All entrepreneurs are known for their creativity, but over the past several weeks they have been forced to search deep down for more innovation than they ever realized they possessed. But for professional creatives like photographer Sarah Marcella - someone who literally curates art for a living - finding ways to continue working during a time of quarantine was a bit more of a challenge.
'This is why I love Alexandria. There is a passion for small business unlike anywhere else. The support and respect for one another inspires me daily.' - Sarah Marcella
While working as the Creative Director and Photography of Stylebook™ in 2015, Sarah had the opportunity to collaborate with some of the most influential business women in the Alexandria area. Their grit, dedication, and community outreach showed her how our community thrives on small businesses. “This is why I love Alexandria. There is a passion for small business unlike anywhere else. The support and respect for one another inspires me daily.” It was from Sarah’s relationship with Old Town businesses like The Enchanted Florist, The Shoe Hive, Mint Condition, and TSALT that Sarah Marcella Creative was eventually born.
“Before the heath crisis began, I was shooting 8-12 shoots per week and my busiest weeks had over 20 shoots. There was rarely a day that I wasn't prancing around with a smile on my face, camera in hand, shooting everything from portraits to fitness.” An extrovert through and through, Sarah thrives on working with others from behind the camera. But what does a photographer do when her clients are forced to close their doors and social distancing is being practiced? For Sarah, the choice was simple.
Following in her father’s footsteps, Sarah comes from a long line of photographers and has learned from them, as well as from her own experiences, that there will be times when you're just not feeling inspired or motivated and that’s okay. It is in those moments that being kind to yourself is key. “Just allow yourself to know that whatever you're feeling is valid, whatever your situation may be.” The COVID-19 pandemic found Sarah and many photographers like her being forced to take a break from the profession they love so much. Finding new creative outlets to pass the time is what helped Sarah to eventually find her way back. “If you're looking to create but having trouble getting started, try what I did. The first few weeks I didn’t do any photography at all, rather, I started wood-burning. I started creating in a way I haven’t in years. Then I started making friendship bracelets. Next, I moved to learning macramé. Once I exhausted learning new hobbies, I found myself back behind the camera.”
For someone who spends at least six days a week surrounded by people, Sarah decided to use the quarantine as a chance to get to know a new group of individuals who have inspired her over the years… but they may not be the type of people you would expect. “I decided that I wanted to recreate historical portraits, but instead of trying to recreate them to look the same, I focused on creating a satirical series that would also express different aspects of my own personality.” Using a camera with wifi built in and a mobile device to control the shutter, Sarah was able to step outside of her comfort zone by not just being the photographer, but also the model. “Overall, this project has, above all else, been a self-exploration. As someone who has struggled with body-conscious issues as well as overanalyzing flaws, this has really forced me to see the positives in my body. I’m not one to enjoy being in front of the camera. I get anxious and frustrated when I see portraits of myself. However, seeing my unedited self and nitpicking through hundreds of photographs to find the right one has brought me on a journey of self-love. It's pretty powerful and I challenge everyone to do the same during this time. We all deserve extra love right now.”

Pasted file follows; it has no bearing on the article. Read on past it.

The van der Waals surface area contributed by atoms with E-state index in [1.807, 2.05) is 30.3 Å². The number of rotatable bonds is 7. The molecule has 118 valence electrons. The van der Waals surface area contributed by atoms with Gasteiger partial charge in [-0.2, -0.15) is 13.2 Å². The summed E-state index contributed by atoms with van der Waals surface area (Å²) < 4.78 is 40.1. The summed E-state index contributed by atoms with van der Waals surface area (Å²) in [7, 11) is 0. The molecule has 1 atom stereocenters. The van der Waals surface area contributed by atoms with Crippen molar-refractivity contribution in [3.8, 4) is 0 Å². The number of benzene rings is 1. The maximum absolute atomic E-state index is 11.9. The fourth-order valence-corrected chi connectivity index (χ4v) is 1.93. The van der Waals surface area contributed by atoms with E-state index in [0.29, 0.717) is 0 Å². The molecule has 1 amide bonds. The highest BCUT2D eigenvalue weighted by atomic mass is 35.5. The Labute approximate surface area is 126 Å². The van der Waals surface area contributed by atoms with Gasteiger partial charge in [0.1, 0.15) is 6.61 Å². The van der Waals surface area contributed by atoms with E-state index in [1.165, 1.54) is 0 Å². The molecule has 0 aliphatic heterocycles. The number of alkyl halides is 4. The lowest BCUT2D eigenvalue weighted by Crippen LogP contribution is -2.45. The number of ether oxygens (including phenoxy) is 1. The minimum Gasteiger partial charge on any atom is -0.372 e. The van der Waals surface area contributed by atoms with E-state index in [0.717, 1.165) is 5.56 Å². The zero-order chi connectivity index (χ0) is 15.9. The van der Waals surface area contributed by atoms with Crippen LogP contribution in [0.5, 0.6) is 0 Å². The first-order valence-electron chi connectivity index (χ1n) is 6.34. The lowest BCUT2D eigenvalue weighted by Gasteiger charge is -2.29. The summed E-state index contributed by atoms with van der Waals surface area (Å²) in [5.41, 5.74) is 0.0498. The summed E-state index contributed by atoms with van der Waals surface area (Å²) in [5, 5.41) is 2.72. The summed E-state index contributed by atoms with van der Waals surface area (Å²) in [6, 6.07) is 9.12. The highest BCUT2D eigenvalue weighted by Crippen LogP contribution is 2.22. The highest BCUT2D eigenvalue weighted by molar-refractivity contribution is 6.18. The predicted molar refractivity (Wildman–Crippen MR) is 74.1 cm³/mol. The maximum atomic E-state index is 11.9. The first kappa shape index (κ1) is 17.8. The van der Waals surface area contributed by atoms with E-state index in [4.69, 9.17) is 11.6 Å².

Sarah began by stepping into the role of Girl with the Stud Necklace, based on the famous oil painting by Dutch Golden Age painter Johannes Vermeer entitled, Girl with The Pearl Earring. “I wanted to capture the innocence and calm emotion behind the original artwork with a juxtaposition of my punk rock vibe.” Other creations from this project included American Goth, which took two hours of hair and makeup to prepare for and Quarantine Couture, which was shot with only eight rolls of toilet paper in various placements but then edited back into the photograph to create the beautiful illusion. “Even with my disclaimer, many people thought I actually owned that much TP!” So many of Sarah's followers were interested in this piece that she eventually released a behind the scenes video on her website.
'We all deserve a little extra love right now.' - Sarah Marcella
A combination of time, talent, the right equipment, and a larger than life imagination not only helped Sarah through a difficult time, but brought joy to so many in Alexandria as they sat on the edge of their seats waiting to see what historical figure they’d get to meet next! “This project has been a way for me to keep myself sane by laughing through the pain.”
Sarah wants to encourage all of her fellow photographers to use this unique time to take self-portraits. “You’re the easiest subject to experiment with - there's no judgement! Play with lighting, find your angles and try different poses. When you can finally shoot others again, you'll thank yourself for taking this time to practice.”
Sarah Marcella Creative | www.SarahMarcellaCreative.com
Story by Kellie Gunderman | Photography by Sarah Marcella | As published in the May 2020 Issue of VIP Alexandria Magazine